Facebook is all set revamp its tax structure. The reason for such a major step is to pay taxes in the country where profits are earned, rather than resorting to use of an Irish subsidiary, as per a report by BBC. Interestingly, the tech giant will make the change in every office that it has that is situated outside the US. In 2016, Facebook said it would stop routing UK sales through Ireland for tax purposes. The decision was taken after pressure on big companies over their tax affairs from governments and public reaction. Facebook chief financial officer Dave Wehner said that they believe that moving to a local selling structure will provide more transparency to governments and policy makers around the world who have asked for greater visibility over the revenue associated with locally-supported sales in their countries
The step will affect the way Facebook pays taxes in 30 countries which includes Germany, France, Spain, Italy, the Netherlands, Belgium, Norway, Poland, and Sweden, the report added. Earlier in 2014, there was public outrage after it was revealed that Facebook had paid just £4,327 in tax. In April 2016, the company began booking more advertising income through its UK office, instead of Ireland. This significantly boosted revenue and profits for its UK base, and so far Facebook has paid higher taxes. Facebook paid £5.1m in tax in the UK last year, up from £4.2m in 2015, on revenues of £842m.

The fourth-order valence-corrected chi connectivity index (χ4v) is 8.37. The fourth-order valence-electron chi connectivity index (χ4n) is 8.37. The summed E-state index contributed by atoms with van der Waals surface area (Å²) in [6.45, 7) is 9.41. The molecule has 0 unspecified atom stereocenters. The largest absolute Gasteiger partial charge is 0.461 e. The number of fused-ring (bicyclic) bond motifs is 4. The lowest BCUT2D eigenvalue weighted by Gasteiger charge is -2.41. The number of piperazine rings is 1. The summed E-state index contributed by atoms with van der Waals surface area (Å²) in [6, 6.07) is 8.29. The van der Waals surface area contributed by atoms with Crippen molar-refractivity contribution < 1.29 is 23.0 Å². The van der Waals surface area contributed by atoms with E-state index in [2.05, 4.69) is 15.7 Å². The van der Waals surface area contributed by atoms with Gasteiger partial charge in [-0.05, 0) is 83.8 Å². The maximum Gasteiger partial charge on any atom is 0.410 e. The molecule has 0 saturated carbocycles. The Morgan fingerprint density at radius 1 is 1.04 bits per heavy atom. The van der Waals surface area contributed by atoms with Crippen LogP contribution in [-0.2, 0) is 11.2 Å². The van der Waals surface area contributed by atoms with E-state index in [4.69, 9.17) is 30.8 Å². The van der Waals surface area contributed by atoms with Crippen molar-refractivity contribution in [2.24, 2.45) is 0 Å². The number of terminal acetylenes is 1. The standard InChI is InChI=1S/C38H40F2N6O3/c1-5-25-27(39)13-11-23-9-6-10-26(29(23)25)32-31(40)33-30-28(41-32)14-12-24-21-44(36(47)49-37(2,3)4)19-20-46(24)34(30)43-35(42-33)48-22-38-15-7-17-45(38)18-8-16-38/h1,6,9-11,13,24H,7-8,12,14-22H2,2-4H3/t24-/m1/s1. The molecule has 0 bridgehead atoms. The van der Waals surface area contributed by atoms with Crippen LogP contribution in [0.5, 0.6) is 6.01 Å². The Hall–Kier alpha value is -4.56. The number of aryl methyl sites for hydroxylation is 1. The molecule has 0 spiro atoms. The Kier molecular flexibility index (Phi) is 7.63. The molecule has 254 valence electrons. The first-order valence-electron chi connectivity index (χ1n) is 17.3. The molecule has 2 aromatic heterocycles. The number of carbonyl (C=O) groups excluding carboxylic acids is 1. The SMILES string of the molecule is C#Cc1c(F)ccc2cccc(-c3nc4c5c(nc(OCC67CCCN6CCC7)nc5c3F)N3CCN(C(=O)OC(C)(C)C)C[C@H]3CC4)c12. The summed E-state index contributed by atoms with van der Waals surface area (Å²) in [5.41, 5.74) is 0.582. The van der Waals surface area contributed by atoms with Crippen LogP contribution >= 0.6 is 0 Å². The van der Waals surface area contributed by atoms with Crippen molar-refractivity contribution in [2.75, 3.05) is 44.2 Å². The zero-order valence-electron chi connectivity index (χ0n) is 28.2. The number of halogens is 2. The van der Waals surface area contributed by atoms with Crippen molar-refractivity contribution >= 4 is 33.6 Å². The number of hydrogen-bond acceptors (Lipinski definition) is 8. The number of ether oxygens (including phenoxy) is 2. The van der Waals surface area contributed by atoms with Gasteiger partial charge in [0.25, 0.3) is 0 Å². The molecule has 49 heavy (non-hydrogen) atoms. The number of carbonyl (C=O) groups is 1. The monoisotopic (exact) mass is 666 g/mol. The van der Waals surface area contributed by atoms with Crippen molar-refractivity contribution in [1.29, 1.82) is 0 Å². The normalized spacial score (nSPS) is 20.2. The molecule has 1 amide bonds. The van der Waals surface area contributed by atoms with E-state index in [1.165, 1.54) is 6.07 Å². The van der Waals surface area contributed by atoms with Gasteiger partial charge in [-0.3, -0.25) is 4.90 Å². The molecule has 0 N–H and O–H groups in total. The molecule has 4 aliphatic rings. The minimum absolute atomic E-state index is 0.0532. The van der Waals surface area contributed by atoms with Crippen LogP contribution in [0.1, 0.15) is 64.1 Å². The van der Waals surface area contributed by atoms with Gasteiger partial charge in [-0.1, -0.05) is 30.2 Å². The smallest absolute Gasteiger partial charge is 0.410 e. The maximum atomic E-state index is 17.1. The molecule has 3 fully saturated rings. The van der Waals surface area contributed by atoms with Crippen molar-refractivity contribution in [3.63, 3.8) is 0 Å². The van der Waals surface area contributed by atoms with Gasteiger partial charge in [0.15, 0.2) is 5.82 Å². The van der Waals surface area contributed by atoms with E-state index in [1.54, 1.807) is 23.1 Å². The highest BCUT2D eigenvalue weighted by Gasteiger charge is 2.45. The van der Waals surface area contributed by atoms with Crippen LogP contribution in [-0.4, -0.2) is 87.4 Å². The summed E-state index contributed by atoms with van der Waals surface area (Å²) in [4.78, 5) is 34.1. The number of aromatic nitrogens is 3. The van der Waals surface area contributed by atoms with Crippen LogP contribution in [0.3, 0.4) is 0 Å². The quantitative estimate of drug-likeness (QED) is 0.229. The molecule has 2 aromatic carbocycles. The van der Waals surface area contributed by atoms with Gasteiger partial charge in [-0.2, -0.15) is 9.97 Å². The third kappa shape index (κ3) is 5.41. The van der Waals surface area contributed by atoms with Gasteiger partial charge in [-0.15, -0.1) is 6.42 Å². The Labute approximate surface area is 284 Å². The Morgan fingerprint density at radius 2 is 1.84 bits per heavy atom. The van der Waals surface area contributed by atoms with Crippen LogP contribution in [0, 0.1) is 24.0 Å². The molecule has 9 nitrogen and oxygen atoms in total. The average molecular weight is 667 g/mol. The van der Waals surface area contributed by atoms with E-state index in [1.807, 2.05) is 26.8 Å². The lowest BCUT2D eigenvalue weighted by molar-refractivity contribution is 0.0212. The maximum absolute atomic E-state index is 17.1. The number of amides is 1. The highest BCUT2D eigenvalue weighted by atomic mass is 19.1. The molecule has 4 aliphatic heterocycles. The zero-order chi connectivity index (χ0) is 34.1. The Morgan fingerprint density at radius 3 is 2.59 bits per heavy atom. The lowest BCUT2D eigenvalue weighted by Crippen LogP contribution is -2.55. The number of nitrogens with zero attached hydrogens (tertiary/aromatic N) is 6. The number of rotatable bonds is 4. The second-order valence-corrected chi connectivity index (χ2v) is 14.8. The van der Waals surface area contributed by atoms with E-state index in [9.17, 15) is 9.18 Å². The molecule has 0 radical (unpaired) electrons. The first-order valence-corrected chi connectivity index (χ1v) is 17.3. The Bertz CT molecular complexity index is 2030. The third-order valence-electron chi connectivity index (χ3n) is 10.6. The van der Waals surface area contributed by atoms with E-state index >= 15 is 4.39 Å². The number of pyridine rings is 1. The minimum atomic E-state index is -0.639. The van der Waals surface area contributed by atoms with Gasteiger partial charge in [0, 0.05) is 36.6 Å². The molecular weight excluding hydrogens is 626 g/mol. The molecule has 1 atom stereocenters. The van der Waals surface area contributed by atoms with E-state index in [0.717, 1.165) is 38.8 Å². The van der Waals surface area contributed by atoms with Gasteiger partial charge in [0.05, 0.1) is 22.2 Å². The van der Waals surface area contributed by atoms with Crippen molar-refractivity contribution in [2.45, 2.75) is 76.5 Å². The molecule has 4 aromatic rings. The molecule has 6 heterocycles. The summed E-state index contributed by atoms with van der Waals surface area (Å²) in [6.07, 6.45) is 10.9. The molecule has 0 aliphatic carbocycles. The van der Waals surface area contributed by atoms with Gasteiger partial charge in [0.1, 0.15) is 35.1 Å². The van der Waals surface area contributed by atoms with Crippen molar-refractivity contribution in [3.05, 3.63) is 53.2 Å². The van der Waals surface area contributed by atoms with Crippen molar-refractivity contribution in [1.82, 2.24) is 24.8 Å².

However, the move would not necessarily mean it will start paying more tax in other countries as a result of the overhaul, Professor Prem Sikka of the universities of Sheffield and Essex told the BBC. Taxes are paid on profits and “”the huge difficulty with large companies is trying to determine exactly what the profit is,” he said. Professor Sikka added that the Facebook move “may well be appeasing public opinion, while at the same time it takes a very small hit on its profits, if any.”
The governing body of Europe, the European Union (EU) is pursuing big technology companies over what they see as avoidance as tax by routing business through lower jurisdiction. Earlier, in 2015 the UK government came up with a “diverted profits” tax a higher rate of corporation tax aimed at companies that move profits out of the country.